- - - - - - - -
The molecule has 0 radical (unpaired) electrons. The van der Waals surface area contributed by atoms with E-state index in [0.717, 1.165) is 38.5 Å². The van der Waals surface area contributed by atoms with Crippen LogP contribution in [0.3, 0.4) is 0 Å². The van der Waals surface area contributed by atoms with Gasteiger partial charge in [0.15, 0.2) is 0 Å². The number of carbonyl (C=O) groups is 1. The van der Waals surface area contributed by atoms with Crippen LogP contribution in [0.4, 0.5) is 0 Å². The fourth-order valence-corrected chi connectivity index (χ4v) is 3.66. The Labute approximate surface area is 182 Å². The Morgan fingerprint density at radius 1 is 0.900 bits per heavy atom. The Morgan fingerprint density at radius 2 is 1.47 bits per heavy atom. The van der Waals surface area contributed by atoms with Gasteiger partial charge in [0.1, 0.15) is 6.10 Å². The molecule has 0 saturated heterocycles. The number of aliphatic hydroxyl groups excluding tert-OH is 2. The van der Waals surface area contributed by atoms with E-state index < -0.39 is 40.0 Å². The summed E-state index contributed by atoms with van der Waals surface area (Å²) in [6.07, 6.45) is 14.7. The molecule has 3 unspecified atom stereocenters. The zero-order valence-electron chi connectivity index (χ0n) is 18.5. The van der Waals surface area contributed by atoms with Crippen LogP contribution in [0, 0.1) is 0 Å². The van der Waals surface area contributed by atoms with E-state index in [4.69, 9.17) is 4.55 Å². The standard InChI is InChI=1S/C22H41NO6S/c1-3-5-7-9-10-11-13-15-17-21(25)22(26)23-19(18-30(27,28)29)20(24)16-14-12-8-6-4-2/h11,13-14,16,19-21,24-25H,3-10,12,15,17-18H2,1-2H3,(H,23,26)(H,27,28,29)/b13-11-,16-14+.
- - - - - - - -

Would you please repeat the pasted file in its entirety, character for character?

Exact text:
The molecule has 0 radical (unpaired) electrons. The van der Waals surface area contributed by atoms with E-state index in [0.717, 1.165) is 38.5 Å². The van der Waals surface area contributed by atoms with Crippen LogP contribution in [0.3, 0.4) is 0 Å². The van der Waals surface area contributed by atoms with Gasteiger partial charge in [0.15, 0.2) is 0 Å². The number of carbonyl (C=O) groups is 1. The van der Waals surface area contributed by atoms with Crippen LogP contribution in [0.4, 0.5) is 0 Å². The fourth-order valence-corrected chi connectivity index (χ4v) is 3.66. The Labute approximate surface area is 182 Å². The Morgan fingerprint density at radius 1 is 0.900 bits per heavy atom. The Morgan fingerprint density at radius 2 is 1.47 bits per heavy atom. The van der Waals surface area contributed by atoms with Gasteiger partial charge in [0.1, 0.15) is 6.10 Å². The molecule has 0 saturated heterocycles. The number of aliphatic hydroxyl groups excluding tert-OH is 2. The van der Waals surface area contributed by atoms with E-state index < -0.39 is 40.0 Å². The summed E-state index contributed by atoms with van der Waals surface area (Å²) in [6.07, 6.45) is 14.7. The molecule has 3 unspecified atom stereocenters. The zero-order valence-electron chi connectivity index (χ0n) is 18.5. The van der Waals surface area contributed by atoms with Crippen LogP contribution in [0, 0.1) is 0 Å². The van der Waals surface area contributed by atoms with E-state index in [4.69, 9.17) is 4.55 Å². The standard InChI is InChI=1S/C22H41NO6S/c1-3-5-7-9-10-11-13-15-17-21(25)22(26)23-19(18-30(27,28)29)20(24)16-14-12-8-6-4-2/h11,13-14,16,19-21,24-25H,3-10,12,15,17-18H2,1-2H3,(H,23,26)(H,27,28,29)/b13-11-,16-14+.